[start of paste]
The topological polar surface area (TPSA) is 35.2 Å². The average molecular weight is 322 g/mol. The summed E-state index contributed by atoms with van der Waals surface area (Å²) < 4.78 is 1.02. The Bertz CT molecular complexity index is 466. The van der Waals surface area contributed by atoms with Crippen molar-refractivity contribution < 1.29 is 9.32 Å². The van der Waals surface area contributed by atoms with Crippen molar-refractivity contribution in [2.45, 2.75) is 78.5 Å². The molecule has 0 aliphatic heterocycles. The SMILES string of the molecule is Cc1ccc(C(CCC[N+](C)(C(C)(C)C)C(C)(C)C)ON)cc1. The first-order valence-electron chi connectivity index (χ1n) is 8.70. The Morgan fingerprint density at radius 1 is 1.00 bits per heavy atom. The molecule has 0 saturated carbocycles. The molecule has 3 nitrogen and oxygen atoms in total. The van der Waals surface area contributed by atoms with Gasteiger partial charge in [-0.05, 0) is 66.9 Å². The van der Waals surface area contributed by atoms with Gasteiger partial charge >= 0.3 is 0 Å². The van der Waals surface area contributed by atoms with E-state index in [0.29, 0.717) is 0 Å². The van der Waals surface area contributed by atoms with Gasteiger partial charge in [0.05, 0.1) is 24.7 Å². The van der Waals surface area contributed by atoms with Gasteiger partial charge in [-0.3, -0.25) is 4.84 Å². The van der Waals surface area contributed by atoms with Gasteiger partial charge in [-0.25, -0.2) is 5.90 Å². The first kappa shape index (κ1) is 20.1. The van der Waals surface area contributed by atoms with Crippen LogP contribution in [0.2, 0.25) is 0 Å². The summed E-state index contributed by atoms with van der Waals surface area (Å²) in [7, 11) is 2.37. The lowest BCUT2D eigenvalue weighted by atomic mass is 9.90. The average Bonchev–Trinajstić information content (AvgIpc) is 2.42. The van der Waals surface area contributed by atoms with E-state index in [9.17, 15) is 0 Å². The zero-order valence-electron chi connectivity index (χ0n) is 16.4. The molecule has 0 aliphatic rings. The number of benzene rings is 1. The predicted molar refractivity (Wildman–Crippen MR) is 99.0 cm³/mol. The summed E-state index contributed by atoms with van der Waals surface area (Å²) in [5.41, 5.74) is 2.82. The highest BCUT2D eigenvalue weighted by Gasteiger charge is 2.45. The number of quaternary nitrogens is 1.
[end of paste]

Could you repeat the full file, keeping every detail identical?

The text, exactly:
The topological polar surface area (TPSA) is 35.2 Å². The average molecular weight is 322 g/mol. The summed E-state index contributed by atoms with van der Waals surface area (Å²) < 4.78 is 1.02. The Bertz CT molecular complexity index is 466. The van der Waals surface area contributed by atoms with Crippen molar-refractivity contribution < 1.29 is 9.32 Å². The van der Waals surface area contributed by atoms with Crippen molar-refractivity contribution in [2.45, 2.75) is 78.5 Å². The molecule has 0 aliphatic heterocycles. The SMILES string of the molecule is Cc1ccc(C(CCC[N+](C)(C(C)(C)C)C(C)(C)C)ON)cc1. The first-order valence-electron chi connectivity index (χ1n) is 8.70. The Morgan fingerprint density at radius 1 is 1.00 bits per heavy atom. The molecule has 0 saturated carbocycles. The molecule has 3 nitrogen and oxygen atoms in total. The van der Waals surface area contributed by atoms with Gasteiger partial charge in [-0.05, 0) is 66.9 Å². The van der Waals surface area contributed by atoms with Gasteiger partial charge >= 0.3 is 0 Å². The van der Waals surface area contributed by atoms with E-state index in [0.29, 0.717) is 0 Å². The van der Waals surface area contributed by atoms with Gasteiger partial charge in [0.05, 0.1) is 24.7 Å². The van der Waals surface area contributed by atoms with Gasteiger partial charge in [-0.3, -0.25) is 4.84 Å². The van der Waals surface area contributed by atoms with Gasteiger partial charge in [-0.25, -0.2) is 5.90 Å². The first kappa shape index (κ1) is 20.1. The van der Waals surface area contributed by atoms with Crippen LogP contribution in [0.2, 0.25) is 0 Å². The summed E-state index contributed by atoms with van der Waals surface area (Å²) in [7, 11) is 2.37. The lowest BCUT2D eigenvalue weighted by atomic mass is 9.90. The average Bonchev–Trinajstić information content (AvgIpc) is 2.42. The van der Waals surface area contributed by atoms with E-state index in [9.17, 15) is 0 Å². The zero-order valence-electron chi connectivity index (χ0n) is 16.4. The molecule has 0 aliphatic rings. The number of benzene rings is 1. The predicted molar refractivity (Wildman–Crippen MR) is 99.0 cm³/mol. The summed E-state index contributed by atoms with van der Waals surface area (Å²) in [5.41, 5.74) is 2.82. The highest BCUT2D eigenvalue weighted by Gasteiger charge is 2.45. The number of quaternary nitrogens is 1.